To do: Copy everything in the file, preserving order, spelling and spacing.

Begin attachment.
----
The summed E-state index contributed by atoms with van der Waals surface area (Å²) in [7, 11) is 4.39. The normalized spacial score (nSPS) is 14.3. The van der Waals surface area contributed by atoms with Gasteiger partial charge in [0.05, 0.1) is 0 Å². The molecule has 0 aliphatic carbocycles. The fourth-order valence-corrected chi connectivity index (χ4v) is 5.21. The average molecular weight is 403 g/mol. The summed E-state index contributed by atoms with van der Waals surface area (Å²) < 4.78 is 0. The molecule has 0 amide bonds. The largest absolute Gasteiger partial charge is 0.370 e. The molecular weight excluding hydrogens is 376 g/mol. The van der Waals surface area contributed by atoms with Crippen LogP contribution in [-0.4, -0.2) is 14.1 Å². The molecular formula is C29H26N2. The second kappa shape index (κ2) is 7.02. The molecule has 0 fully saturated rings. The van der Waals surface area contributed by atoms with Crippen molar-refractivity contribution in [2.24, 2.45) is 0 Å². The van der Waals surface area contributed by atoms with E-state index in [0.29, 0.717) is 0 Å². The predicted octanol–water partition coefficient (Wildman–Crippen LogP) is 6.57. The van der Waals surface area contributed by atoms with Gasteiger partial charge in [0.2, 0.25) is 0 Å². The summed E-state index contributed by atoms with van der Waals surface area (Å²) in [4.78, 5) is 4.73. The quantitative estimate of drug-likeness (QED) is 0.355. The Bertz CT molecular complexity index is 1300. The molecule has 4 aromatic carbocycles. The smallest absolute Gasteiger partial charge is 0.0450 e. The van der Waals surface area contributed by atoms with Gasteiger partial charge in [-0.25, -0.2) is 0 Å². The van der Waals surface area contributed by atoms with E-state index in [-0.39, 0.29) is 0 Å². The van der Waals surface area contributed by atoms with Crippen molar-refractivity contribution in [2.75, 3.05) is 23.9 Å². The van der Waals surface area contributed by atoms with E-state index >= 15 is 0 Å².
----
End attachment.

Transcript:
The summed E-state index contributed by atoms with van der Waals surface area (Å²) in [7, 11) is 4.39. The normalized spacial score (nSPS) is 14.3. The van der Waals surface area contributed by atoms with Gasteiger partial charge in [0.05, 0.1) is 0 Å². The molecule has 0 aliphatic carbocycles. The fourth-order valence-corrected chi connectivity index (χ4v) is 5.21. The average molecular weight is 403 g/mol. The summed E-state index contributed by atoms with van der Waals surface area (Å²) < 4.78 is 0. The molecule has 0 amide bonds. The largest absolute Gasteiger partial charge is 0.370 e. The molecular weight excluding hydrogens is 376 g/mol. The van der Waals surface area contributed by atoms with Crippen LogP contribution in [-0.4, -0.2) is 14.1 Å². The molecular formula is C29H26N2. The second kappa shape index (κ2) is 7.02. The molecule has 0 fully saturated rings. The van der Waals surface area contributed by atoms with Crippen molar-refractivity contribution in [2.24, 2.45) is 0 Å². The van der Waals surface area contributed by atoms with E-state index in [0.29, 0.717) is 0 Å². The predicted octanol–water partition coefficient (Wildman–Crippen LogP) is 6.57. The van der Waals surface area contributed by atoms with Gasteiger partial charge in [0.2, 0.25) is 0 Å². The summed E-state index contributed by atoms with van der Waals surface area (Å²) in [4.78, 5) is 4.73. The quantitative estimate of drug-likeness (QED) is 0.355. The Bertz CT molecular complexity index is 1300. The molecule has 4 aromatic carbocycles. The smallest absolute Gasteiger partial charge is 0.0450 e. The van der Waals surface area contributed by atoms with Gasteiger partial charge in [-0.25, -0.2) is 0 Å². The van der Waals surface area contributed by atoms with E-state index in [-0.39, 0.29) is 0 Å². The van der Waals surface area contributed by atoms with Crippen molar-refractivity contribution in [2.75, 3.05) is 23.9 Å². The van der Waals surface area contributed by atoms with E-state index >= 15 is 0 Å².